Genital Operculum: Covered with 12–14 setaceous pustules which, however, do not form a margin as in the other species of this genus. Each of these tubercles give rise to a long curved seta.

Mouth Parts: The coxa of mandibles and palp smooth, with one spine on the outer anterior ventral surface of the coxa of the palp. Palp strongly spined. Mandibles: First segment with several small tubercles on the distal surface; second segment bears a number of scattered pustules from which emanate long setae.

Eye Mound: The colour is yellow with a black area around the eyes, the latter being yellow. Along the median line of the eye mound are placed two large tubercles, one anterior dorsal in position, the other posterior dorsal. The tubercles are each as high as the mound.

Legs: All the trochanteral, femoral, and tibial joints are sparsely spined, metatarsus with four evenly-spaced longitudinal rows of bristles which distally are obscured by a thick covering of fine hairs, The. clothing of fine hairs is continued over the tarsi. The tarsal segments number 3, 8, 4, 4, from Leg I to IV. Claws of Legs III and IV each give rise to small side claws.

Measurements: Leg I 8.6 mm.
" " II 20 " "
" " III 14.9 " "
" " IV 19.7 " "
Palp 5.4 " "
Mandible 2.0 " "
Carapace 5.1 " "

Locality: Collected by E. Fairburn at Mair Park, Whangarei (type locality).

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Type: Tube 2/3 Dominion Museum Spirit Collection.

Remarks: This species is distinct from the other species in size and colour and at a glance can be seen to be much more profusely spined. I have examined a large number of specimens, and can find no distinct sexual characteristics.

Adaeum fairburni n. sp. Plate 10, figs. 1114.

Colour: General colour a light brownish-yellow. There are two black patches placed one in each posterior corner of the cephalothorax. There is a well-defined line along the suture between the cephalo-thorax and the first abdominal segment of the carapace. The legs are ringed by areas of a darker brown than the rest of the dorsal surface. Ventral surface-uniform brown, darker than the dorsal surface.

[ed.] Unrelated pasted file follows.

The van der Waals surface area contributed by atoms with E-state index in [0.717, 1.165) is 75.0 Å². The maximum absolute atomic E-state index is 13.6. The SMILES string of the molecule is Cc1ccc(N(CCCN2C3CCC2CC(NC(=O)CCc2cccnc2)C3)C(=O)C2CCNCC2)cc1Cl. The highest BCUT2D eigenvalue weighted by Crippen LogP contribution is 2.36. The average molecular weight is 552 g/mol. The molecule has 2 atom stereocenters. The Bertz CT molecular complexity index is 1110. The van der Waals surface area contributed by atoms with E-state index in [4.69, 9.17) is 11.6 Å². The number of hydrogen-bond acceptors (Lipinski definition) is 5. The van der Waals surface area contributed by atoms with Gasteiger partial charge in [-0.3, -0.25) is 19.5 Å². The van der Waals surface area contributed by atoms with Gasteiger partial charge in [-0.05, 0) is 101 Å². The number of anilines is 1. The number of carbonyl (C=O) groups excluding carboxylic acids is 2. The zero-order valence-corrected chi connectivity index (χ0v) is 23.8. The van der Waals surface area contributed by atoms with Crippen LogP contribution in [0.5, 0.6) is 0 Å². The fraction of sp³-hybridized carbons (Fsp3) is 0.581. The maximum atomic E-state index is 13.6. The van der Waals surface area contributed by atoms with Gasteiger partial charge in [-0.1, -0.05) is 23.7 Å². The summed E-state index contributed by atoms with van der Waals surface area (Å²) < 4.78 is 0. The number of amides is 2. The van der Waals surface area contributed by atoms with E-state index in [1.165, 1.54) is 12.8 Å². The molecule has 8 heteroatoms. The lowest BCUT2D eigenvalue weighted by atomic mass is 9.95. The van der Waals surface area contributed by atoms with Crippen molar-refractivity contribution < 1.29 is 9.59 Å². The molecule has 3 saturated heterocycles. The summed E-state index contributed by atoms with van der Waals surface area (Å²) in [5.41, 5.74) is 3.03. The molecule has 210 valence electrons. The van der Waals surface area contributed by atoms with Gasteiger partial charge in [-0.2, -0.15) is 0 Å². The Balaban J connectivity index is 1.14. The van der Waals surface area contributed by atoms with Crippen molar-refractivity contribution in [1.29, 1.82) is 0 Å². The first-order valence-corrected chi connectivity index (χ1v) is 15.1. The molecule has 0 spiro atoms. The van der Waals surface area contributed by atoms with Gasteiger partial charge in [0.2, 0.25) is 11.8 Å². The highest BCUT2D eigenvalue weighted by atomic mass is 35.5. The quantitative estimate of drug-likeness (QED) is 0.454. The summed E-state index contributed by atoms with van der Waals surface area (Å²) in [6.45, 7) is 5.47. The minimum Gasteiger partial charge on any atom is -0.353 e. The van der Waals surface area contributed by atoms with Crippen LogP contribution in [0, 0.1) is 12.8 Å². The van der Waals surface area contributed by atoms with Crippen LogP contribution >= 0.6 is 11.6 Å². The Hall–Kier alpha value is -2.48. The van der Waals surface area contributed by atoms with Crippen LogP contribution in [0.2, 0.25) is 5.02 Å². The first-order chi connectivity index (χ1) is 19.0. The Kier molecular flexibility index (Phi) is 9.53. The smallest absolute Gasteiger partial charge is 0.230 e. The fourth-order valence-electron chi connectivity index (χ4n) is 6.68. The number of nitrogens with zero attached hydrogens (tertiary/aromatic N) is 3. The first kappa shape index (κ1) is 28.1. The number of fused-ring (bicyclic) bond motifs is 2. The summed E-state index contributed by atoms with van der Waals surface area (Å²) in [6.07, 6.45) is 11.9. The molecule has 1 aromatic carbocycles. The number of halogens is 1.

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Carapace: There is a prominent black spine in the median line on the posterior edge of the carapace. There is a row of seven spines on the anterior margin of the carapace, and two more on a submarginal ledge, which continues along the lateral margin of the carapace to the posterior corner on each side. There is a bunch of three spines below each anterior corner of the carapace. On the dark patches there are three more spines, a pair on the anterior margin, and a single spine on the posterior margin. There are three pairs of spines on the abdominal segments of the carapace. There are four transverse rows of spines on the abdominal portion of the body. The first row of spines, situated on the posterior margin of the carapace, is very inconspicuous owing to the small size of the spines and their yellow colouring matching the general body colour.

Genital Operculum: Genital operculum with a row of five yellow spinous tubercles near the anterior margin.

Mouth Parts: Mandibles weak, botli segments with several small scattered tubercles on the dorsal surface. Palp strongly spined.

Eye Mound: General colour black, with a median row of three yellow tubercles about three-quarters the height of the eye mound.

Legs: Ventral surface of coxa I with a number of spinous pustules on the anterior margin. Ventral surfaces of coxae II, III, and IV smooth except for a row of small yellow processes on each margin. Trochanteral, femoral, and tibial segments have several longitudinal rows of small bristles. Tarsi sparsely covered with short hairs. Tarsal segments 3, 5, 4, 4.

Measurements: Leg I 4.3 mm.
" " II 8.5 " "
" " III 7.4 " "
" " IV 8.0 " "
Palp 2.9 " "
Mandibles 1.1 " "
Carapace 2.7 " "

Localities: Collected Hikurangi Swamp, under logs; Karo Forest, at Whangarei (type locality) by E. Fairburn, after whom I have much pleasure in naming the species.

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Type: Tube 2/4 Dominion Museum Spirit Collection.

I wish to acknowledge my appreciation of the guidance given, me by Mr. J. T. Salmon, Entomologist of the Dominion Museum, during the preparation of this paper.

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Figs. 1–3: Adaeum hoggi n.sp. 1—Carapace. 2—l'alp. 3—Genital operculum.
Figs. 4–6: Adaeum ngriflaum Loman. 4—Carapace. 5—Palp. 6—Genital operculum.

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Figs. 7–10 Adacum n sp. 7—Carapace. 8—Palp. 9—Gential of erculum 10—Protile view of carapace showing eye tubreles
Figs. 11–14: Adacum n.sp. 11—Carapace. 12—Palp. 13—Genital operatium. 14—Side view of the carapace showing e.c tuberele.